These Broken Stars is a sneaky novel. In the beginning, it appears to be a standard science fiction young adult romance and coming-of-age story. Lilac is a snob with hidden depths, and Tarver has the ability to empathize with her and overlook her ruder behaviors. Naturally, they each have vital skills and knowledge that help them both survive the crash and beyond. It is a given that they will fall for each other, especially because their differences are so pronounced.
The romance may be predictable, but the story of their survival on the planet is anything but that. Ms. Kaufman and Ms. Spooner hide details of their futuristic world in the internal and external dialogues, forcing readers to pay close attention for snippets of information that will help them process this unfamiliar world. Yet, through a careful scrutiny of the dialogue, readers become thoroughly enmeshed in the story and in Tarver’s and Lilac’s fates. Readers learn more about them, and they both become something other than words on a page. Lilac is no longer the poor little rich girl, and Tarver is not someone with a chip on his shoulder. It is a symbiosis that befits a science fiction novel but also creates a fairly unique reaction to the story as it unfolds.
Ms. Kaufman and Ms. Spooner know how to use plot twists. They deftly weave the unexpected into their story and have no qualms about doing so. The dangers change so often, and neither authoress is shy about killing off characters. The fates of Lilac and Tarver are never 100 percent certain. While readers know that they will fall in love, they are less confident about whether both characters will make it to the end of the story alive. To say that such ambiguity provides a rush is an understatement.
Cynthia Holloway, Johnathan McClain and Sarge Anton work very well together narrating this intricate story. Ms. Holloway in particular masterfully adopts Lilac’s changes in tone and attitude as she evolves from spoiled rich heiress to someone much more humble and human. Sarge Anton, as the mysterious interrogator, has the perfect amount of wry hostility and disbelief as he seeks to wrestle the answers from Tarver. It is Johnathan McClain, however, who steals the show. His version of Tarver is everyone one would hope it would be. He exudes Tarver’s confidence, his homespun background, and his intelligence. He is also adroit at allowing cracks to filter into his performance so that readers can also catch glimpses of Tarver behind his war hero façade, the one who remains utterly devoted to his parents and the manners he learned at their hand. The trio brings this witty and intriguing story to life, drawing out readers’ emotions and holding captive their interest.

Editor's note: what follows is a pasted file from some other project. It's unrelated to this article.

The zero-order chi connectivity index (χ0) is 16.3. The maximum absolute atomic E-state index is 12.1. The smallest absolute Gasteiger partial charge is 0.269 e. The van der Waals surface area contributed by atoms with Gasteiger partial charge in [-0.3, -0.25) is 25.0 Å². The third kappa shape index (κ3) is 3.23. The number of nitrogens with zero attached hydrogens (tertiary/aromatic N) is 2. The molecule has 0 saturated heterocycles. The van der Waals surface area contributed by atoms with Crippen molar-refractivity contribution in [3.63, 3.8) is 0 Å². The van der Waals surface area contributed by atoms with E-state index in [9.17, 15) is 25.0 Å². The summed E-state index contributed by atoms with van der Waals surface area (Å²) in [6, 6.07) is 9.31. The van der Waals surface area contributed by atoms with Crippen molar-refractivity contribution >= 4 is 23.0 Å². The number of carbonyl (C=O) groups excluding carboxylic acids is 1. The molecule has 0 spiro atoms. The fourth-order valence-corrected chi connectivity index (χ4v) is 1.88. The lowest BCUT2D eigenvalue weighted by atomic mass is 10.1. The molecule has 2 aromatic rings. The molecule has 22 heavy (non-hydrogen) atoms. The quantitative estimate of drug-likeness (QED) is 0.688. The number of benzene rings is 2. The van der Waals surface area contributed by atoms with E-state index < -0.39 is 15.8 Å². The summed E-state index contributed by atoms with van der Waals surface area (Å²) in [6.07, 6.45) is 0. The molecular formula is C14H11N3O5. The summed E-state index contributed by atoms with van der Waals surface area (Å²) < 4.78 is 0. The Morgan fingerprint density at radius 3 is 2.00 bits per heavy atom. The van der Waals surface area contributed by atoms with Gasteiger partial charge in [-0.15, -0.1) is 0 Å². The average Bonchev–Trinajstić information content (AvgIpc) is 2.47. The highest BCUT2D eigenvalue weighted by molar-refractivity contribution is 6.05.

With elements of Star Trek, Doctor Who, and Star Wars, These Broken Stars is bound to attract a myriad of fans. The science is solid, the descriptions are luscious, and the dialogue is snappy. Most importantly, the story never drags into the melodramatic. The world inhabited by Lilac and Tarver may be mostly unfamiliar, but there exists a sense of realism and familiarity that keeps the story grounded. Yet, it is in the unfamiliar which builds up suspense and captures a reader’s interest. The fact that anything can and does go within the narrative is a refreshing bit of freedom within a novel that could have very easily fallen prey to the stereotypical and trite. Instead, These Broken Stars is an exciting, romantic, unpredictable, and trippy glimpse into a potential future in which humans are no longer limited to just one planet of which there is always consequences.